theghost   April 26, 2012 10:11 AM
yturan dose not buy us magazines !!!! lo but the link to get to the website site is www.motorcycle-usa.com lol i smell a big fat lie
fuzzballmuzza   March 11, 2012 10:14 AM
Stop crying yturan and all Ducati lovers because he is being honest about the 1199's not so impressive power! It's never going to have 195hp stock and the average acceleration proves it. And I know it's not about outright power to make it lap fast, but it's of no surprise to anyone that knows that a v-twin making 195hp is a hard task. So get on your Vespa and head down to BMW to see how they make HP, real figures not hyped up print. The 1199 is an awesome bike and will shake up the class but it's not the power house Ducati are raving about.
yturan   February 26, 2012 09:29 PM
Not impressed with acceleration and traction control electronics??? wow this is interesting I bet you are the only one who feels that way, how come no other test riders are not commenting on these two areas. Stereo type U.S test rider, if Ducati didn't do enough ass kissing, find something negative to say. That is also why I never buy US magazines because of that fact that nobody seems to put down any unbiased opinions about any brands.
Superlight   February 26, 2012 05:06 AM
Interesting your "could use more power" comment, since you have little/no data with which to base that assertion other than seat-of-the-pants feedback on a racetrack.
luv2spd   February 24, 2012 05:28 PM
These days with too much horsepower going around it is all about how you can put that power to the ground. Putting the power to the ground the V-twin will always have an advantage and also being easier on its tires. The Yamaha R1 is pretty good too and the RSV4. You can have all the traction control you want, but the base engine characteristics are more important.
GhostRider11   February 23, 2012 03:06 PM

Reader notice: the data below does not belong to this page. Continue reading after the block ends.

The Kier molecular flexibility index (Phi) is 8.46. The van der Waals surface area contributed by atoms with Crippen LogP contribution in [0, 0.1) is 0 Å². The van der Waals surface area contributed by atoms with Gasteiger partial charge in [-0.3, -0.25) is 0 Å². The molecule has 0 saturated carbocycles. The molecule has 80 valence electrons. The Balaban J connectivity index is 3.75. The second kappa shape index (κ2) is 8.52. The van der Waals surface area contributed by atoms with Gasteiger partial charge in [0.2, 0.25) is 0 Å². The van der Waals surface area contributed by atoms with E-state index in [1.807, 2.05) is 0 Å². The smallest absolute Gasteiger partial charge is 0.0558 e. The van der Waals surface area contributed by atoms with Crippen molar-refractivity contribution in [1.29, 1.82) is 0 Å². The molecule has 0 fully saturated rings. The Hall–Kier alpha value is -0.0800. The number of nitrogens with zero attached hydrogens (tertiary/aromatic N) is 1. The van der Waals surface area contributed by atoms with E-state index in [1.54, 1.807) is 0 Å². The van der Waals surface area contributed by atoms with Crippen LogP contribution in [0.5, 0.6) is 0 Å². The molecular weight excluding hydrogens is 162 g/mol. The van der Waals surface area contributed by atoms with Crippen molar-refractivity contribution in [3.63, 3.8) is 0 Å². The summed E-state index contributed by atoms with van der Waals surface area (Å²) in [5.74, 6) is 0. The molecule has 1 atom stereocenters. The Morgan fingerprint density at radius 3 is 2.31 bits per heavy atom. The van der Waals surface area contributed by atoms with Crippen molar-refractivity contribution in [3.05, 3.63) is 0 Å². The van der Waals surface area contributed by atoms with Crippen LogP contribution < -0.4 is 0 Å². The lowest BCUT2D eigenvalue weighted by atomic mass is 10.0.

@leward18: Since Adam's awesome job allows him to put the hammer down (with the BMW and the Ducati) on track... if he had to chose 1 over the other... which would it be and why!? Not everyone wants the fastest lap time or the most horsepower. I use my '09 CBR1krr on the track because it's fun, comfy, and predictable. Maybe I'm too old-school as well since I'm not into all of the electronics. Many track-goers say that the RSV4 is the bike to have especially with it's refined electronics package. Rider's preference...
AnthonyD   February 23, 2012 07:40 AM
Still wanting some video from this event. C'mon man don't hold out! It's cold in NY!
leward18   February 23, 2012 04:44 AM
@GhostRider11: Actually Adam did answer your question in his last post, said he'd buy the Duc over the BMW for it's looks and v-twin character. Can't wait for the liter bike track/street shootout as well as the next streetfighter shootout which should include the Aprilia V4R now that it's available in the U.S.
moomoodeadcow   February 22, 2012 09:10 PM
dyno results plz.
Sondebeech   February 22, 2012 08:56 PM
You never once mentioned the engine in the whole article, yet you say it was one of the low points. How does that one work out? o_O
Rucuss54   February 22, 2012 07:58 PM
Ducati got rid of the rattling dry clutch, no more strangers telling you that the bike needs a valve adjustment. For $18K this Duc better be faster than last years two fastest track bikes CBR and ZX10.
moomoodeadcow   February 22, 2012 06:56 PM
@Adam You're running on high beam. :)
moomoodeadcow   February 22, 2012 06:51 PM
No wheelie control... is that a good thing? lol
rogase   February 22, 2012 03:50 PM
Charlieharper...ditto in Superpole both riders went fastest on the CBR no traction control or monster top end, just a very well balanced and engineered bike. Watch this year the CBR will very close again and if you buy one you will have an extra 10K in your pocket to spend on goodies
Retics   February 22, 2012 11:05 AM